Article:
What impressed us most about the ATH-ANC7 was that it considerably outperformed the QuietComfort 2 sonically at a lower price—it was the first noise-cancelling headphone we’d tested to achieve that particular feat, rather than offering lower performance at a lower price, or superior performance at a comparable or higher price. Notably, by “lower price,” it should be noted that Audio-Technica recommended ATH-ANC7 be sold for $220, but street prices at the time of our review were as low as $115. Today, Amazon sells this model for $95, an outstanding price by any active noise-cancelling headphone standards, let alone ones that sound so impressive.
Blackbox M10 isn’t quite up to the ATH-ANC7’s level of sonic performance, but it’s very close. Both pairs of headphones do something that the QuietComforts don’t, namely, they work even when there’s no battery power or the active noise-canceller is switched off. Operating in this mode, they both take a hit in terms of rendering sound dynamically, but at least they can still be used; if the Bose models run out of juice, you might as well pack up your iPod.
When the headsets are switched on and performing to their full potential, the treble performance improves most noticeably, giving each pair a more dynamic balance that helps instruments “pop,” and the apparent staging become deeper, wider and more lifelike, rather than compressed. Whether it’s due to tuning or a difference in the drivers, the ATH-ANC7’s treble is a bit better, and its bass is more than a little richer, the latter difference quite noticeable on songs with heavy low-end beats. Another way to put this is that the ATH-ANC7 does a better job with both the highs and the lows than the M10, which will give users a sense that they’re hearing more of the audio spectrum with the Audio-Technicas, though they’re very similar in the midrange.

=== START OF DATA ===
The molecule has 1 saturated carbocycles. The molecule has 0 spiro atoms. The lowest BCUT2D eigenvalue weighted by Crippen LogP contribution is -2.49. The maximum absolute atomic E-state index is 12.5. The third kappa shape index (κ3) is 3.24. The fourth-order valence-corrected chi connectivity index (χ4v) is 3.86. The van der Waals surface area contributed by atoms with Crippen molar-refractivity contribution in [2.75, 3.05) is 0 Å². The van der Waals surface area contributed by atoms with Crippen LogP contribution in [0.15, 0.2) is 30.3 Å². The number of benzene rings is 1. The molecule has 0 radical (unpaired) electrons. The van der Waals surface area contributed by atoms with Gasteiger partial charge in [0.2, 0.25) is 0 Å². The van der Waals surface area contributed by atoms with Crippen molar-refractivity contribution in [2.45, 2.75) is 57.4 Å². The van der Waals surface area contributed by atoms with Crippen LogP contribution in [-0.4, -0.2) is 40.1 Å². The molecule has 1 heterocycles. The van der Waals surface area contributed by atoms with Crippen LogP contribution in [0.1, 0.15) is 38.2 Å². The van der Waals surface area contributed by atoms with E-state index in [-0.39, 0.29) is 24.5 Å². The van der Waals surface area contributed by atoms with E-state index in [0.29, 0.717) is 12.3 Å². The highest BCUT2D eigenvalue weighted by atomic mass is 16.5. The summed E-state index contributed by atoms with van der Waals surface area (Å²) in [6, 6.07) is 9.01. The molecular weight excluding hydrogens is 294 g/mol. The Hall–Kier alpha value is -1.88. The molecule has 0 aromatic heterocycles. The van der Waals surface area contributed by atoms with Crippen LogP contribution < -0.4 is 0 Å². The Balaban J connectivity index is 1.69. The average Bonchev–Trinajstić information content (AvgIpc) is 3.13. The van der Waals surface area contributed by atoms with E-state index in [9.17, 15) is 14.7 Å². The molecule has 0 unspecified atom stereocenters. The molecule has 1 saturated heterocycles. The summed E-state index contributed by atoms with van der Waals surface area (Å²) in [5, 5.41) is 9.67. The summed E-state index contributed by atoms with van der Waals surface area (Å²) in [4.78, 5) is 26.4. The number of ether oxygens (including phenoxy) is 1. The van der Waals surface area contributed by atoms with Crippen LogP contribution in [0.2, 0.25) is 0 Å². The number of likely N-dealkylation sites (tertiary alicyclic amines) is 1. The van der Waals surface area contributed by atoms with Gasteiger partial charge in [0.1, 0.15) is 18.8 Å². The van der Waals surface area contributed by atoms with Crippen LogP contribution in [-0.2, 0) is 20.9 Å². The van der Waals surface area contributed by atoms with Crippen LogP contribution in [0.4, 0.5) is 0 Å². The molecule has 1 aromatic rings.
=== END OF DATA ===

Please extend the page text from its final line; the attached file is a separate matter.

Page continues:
When combined with the differences in pricing and bundling, the distinctions in audio performance add up to a relatively straightforward evaluation of the Blackbox M10: this is a good but not breakthrough pair of noise-cancelling earphones, offering 80-90% of the collective features and sound of the top-of-class Audio-Technicas at a price tag that may or may not be lower depending on where you shop. While Phitek’s $179 MSRP is unquestionably lower than Audio-Technica’s $220 MSRP, the ATH-ANC7’s current ~$100 U.S. street price, superior sound, packed-in case, and cosmetics all make it an smarter pick if you’re shopping online; it’s also a better value for the dollar than Bose’s QuietComfort 2’s or 3’s, though similarly a small step down in terms of frills, and a little less likely to impress Bose fans on sonics. Since Phitek has other noise-cancelling headphones in the works, we’re looking forward to seeing whether any of them is able to actually beat the ATH-ANC7 and QuietComforts sonically or otherwise—it’s our suspicion that if anyone has that potential at this point, this little-known company with big customers will be the one to succeed.